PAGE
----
Italy: Replant diseases a focus at Interpoma

“The Apple in the World” convention, on Friday 16th, was dedicated to replant diseases, a topic of great importance for the apple sector.

The first speakers were Robert Wiedmer, from the Alto Adige Consultancy Service for Fruit and Wine Growing, and Martin Thalheimer, from the Laimburg Research Centre for Agriculture and Forestry. They illustrated practical experiences and the results of tests carried out on land hit by fruit growing replant diseases in Alto Adige.

The speakers described the problem of exhaustion of cultivated land and then illustrated how the influence of tired soil on the growth of plants varies significantly from one area to another and often even in different areas of the same orchard.

Overall the tests carried out have revealed that chemical treatments of the soil have a significant affect on all the areas treated in this way; alternative measures on the other hand have resulted effective only in specific circumstances.

The second speaker, Luisa Manici from the Agricultural Research Council (CRA/CIN) of Bologna, presented the results of tests on soil fungal communities as indicator of soil health in fruit orchards.

Rot complex caused by fungi is in fact the main biotic cause of the decline in yield that has characterised the European intensive cultivation systems. To back this Luisa Manici also illustrated that the average growth increase of plants on disinfected soils compared to replant soils is 42% as shown by the recent biological essay on 9 different apple orchards.

Root response to crop residues was the topic of the speech by Davide Neri from the Università Politecnica delle Marche, Ancona, while Mark Mazzola, from Washington State University, Wenatchee (USA) illustrated some biologically-based strategies for the management of apple replant disease; the latter explained that non-fumigant measures for replant disease control are based on the knowledge of the process and that the level of efficiency and persistence of the biologic effects may depend on the rootstock.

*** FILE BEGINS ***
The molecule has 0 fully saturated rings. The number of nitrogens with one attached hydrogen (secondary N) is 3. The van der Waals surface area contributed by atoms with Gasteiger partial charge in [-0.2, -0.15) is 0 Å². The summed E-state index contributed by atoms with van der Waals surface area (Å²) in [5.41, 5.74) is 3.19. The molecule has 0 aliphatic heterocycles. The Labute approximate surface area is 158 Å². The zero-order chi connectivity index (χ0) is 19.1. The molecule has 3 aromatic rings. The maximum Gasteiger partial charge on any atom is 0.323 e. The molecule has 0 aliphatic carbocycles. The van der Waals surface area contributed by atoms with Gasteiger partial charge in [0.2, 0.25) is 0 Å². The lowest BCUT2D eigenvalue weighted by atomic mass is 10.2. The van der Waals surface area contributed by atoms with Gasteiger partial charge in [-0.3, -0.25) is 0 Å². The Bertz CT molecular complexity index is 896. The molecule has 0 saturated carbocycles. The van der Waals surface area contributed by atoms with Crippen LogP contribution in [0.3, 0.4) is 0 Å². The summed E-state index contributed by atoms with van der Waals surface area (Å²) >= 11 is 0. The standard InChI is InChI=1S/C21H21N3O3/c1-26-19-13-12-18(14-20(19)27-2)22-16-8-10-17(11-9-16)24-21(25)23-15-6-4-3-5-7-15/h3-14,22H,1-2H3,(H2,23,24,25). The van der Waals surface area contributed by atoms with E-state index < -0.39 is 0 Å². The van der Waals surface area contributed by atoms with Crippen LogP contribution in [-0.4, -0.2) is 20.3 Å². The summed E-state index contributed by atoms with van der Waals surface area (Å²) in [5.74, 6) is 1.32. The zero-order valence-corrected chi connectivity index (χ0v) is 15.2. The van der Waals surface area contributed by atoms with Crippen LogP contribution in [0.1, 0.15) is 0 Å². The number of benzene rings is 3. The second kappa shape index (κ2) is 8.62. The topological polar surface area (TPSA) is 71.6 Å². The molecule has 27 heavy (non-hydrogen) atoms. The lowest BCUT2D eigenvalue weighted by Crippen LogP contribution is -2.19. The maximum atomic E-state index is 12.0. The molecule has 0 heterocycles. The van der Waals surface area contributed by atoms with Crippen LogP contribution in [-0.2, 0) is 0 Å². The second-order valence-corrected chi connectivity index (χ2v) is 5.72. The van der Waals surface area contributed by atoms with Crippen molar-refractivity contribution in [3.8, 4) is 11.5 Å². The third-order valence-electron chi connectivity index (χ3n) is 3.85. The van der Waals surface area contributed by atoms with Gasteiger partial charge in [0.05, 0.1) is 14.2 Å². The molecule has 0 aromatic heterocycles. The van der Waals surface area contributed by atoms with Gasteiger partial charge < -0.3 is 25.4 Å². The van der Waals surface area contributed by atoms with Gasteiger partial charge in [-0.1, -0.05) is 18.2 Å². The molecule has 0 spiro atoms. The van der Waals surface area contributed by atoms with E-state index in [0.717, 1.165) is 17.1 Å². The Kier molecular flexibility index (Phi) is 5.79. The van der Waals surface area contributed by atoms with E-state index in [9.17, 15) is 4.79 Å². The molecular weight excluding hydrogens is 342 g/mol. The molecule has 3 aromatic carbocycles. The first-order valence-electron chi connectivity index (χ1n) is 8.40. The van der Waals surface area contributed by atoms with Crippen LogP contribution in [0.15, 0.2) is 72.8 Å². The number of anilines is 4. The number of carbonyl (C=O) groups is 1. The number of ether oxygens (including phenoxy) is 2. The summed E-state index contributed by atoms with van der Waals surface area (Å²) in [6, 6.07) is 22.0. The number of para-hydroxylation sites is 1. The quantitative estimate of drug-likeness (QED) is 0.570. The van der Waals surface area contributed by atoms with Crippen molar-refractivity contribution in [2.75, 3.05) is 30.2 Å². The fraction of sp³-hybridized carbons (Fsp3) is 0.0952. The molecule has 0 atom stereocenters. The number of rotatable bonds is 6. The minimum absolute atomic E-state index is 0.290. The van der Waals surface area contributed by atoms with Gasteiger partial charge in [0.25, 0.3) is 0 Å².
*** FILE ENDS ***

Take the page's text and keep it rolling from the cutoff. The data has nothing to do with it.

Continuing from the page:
Gerhard Baab, from the DLR Kompetenzzentrum Gartenbau, Kleinaltendorf (D) described some experiences with replant diseases in apple orchards in Germany, and added that there are different causes, many of which have not yet been fully understood. According to Gerhard Baab, who illustrated some examples of treatments with organic products, dead roots and their residues probably cause an accumulation of bacteria and fungi that attack new roots.

Terence Robinson from the Cornell University, Geneva (USA), illustrated some examples of rootstock resistant to replant disease, such as fire blight. Robinson explained that the keys to the success of new apple orchard systems are the high density (about three thousand trees per hectare) and the high yield equal to about 150 tons per hectare in the first five years.

In addition to the above these systems offer rapid growth of the plants, high yield of mature trees (over 60 tons per hectare) and high quality fruit.

Finally, Walter Rass from the Alto Adige Consultancy Service for Fruit and Wine Growing, presented the prototype of a new machine for exchanging soil in the planting row which – despite its cost which is still too high – has given satisfying results.

For more information:
Francesco Reggiani and Giorgia Marchetti
International press office of Interpoma c/o Fruitecom
Tel: +39-059-7863894
www.interpoma.it
 

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